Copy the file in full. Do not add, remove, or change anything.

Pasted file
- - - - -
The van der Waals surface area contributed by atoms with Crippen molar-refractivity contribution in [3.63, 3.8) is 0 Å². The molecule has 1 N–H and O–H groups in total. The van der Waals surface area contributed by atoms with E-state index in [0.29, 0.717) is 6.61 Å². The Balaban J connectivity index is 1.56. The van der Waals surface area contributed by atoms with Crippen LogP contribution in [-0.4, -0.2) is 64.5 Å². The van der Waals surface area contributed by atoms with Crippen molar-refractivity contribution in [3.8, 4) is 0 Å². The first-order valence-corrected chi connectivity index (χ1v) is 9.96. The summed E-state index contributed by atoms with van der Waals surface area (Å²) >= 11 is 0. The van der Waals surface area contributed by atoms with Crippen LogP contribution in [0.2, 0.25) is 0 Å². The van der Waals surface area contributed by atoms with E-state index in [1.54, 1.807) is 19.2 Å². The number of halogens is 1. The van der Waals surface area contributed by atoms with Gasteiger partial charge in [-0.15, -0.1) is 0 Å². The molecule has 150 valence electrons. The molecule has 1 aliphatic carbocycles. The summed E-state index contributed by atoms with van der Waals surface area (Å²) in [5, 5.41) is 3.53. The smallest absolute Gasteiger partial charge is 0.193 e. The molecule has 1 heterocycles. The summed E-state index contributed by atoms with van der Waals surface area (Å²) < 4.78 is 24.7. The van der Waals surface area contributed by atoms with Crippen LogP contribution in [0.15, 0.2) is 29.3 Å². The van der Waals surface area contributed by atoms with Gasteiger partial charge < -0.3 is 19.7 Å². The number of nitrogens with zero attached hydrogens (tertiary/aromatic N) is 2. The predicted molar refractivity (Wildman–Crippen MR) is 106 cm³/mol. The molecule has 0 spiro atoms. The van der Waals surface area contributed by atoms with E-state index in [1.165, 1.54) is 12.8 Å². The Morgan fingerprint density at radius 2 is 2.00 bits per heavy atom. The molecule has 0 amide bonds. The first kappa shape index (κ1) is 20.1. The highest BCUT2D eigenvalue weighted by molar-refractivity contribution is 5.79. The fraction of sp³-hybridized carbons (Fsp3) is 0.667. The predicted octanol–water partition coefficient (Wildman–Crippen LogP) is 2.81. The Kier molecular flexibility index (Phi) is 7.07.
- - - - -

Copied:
The van der Waals surface area contributed by atoms with Crippen molar-refractivity contribution in [3.63, 3.8) is 0 Å². The molecule has 1 N–H and O–H groups in total. The van der Waals surface area contributed by atoms with E-state index in [0.29, 0.717) is 6.61 Å². The Balaban J connectivity index is 1.56. The van der Waals surface area contributed by atoms with Crippen LogP contribution in [-0.4, -0.2) is 64.5 Å². The van der Waals surface area contributed by atoms with Crippen molar-refractivity contribution in [3.8, 4) is 0 Å². The first-order valence-corrected chi connectivity index (χ1v) is 9.96. The summed E-state index contributed by atoms with van der Waals surface area (Å²) >= 11 is 0. The van der Waals surface area contributed by atoms with Crippen LogP contribution in [0.2, 0.25) is 0 Å². The van der Waals surface area contributed by atoms with E-state index in [1.54, 1.807) is 19.2 Å². The number of halogens is 1. The van der Waals surface area contributed by atoms with Gasteiger partial charge in [-0.15, -0.1) is 0 Å². The molecule has 150 valence electrons. The molecule has 1 aliphatic carbocycles. The summed E-state index contributed by atoms with van der Waals surface area (Å²) in [5, 5.41) is 3.53. The smallest absolute Gasteiger partial charge is 0.193 e. The molecule has 1 heterocycles. The summed E-state index contributed by atoms with van der Waals surface area (Å²) < 4.78 is 24.7. The van der Waals surface area contributed by atoms with Crippen LogP contribution in [0.15, 0.2) is 29.3 Å². The van der Waals surface area contributed by atoms with Gasteiger partial charge < -0.3 is 19.7 Å². The number of nitrogens with zero attached hydrogens (tertiary/aromatic N) is 2. The predicted molar refractivity (Wildman–Crippen MR) is 106 cm³/mol. The molecule has 0 spiro atoms. The van der Waals surface area contributed by atoms with E-state index in [1.165, 1.54) is 12.8 Å². The Morgan fingerprint density at radius 2 is 2.00 bits per heavy atom. The molecule has 0 amide bonds. The first kappa shape index (κ1) is 20.1. The highest BCUT2D eigenvalue weighted by molar-refractivity contribution is 5.79. The fraction of sp³-hybridized carbons (Fsp3) is 0.667. The predicted octanol–water partition coefficient (Wildman–Crippen LogP) is 2.81. The Kier molecular flexibility index (Phi) is 7.07.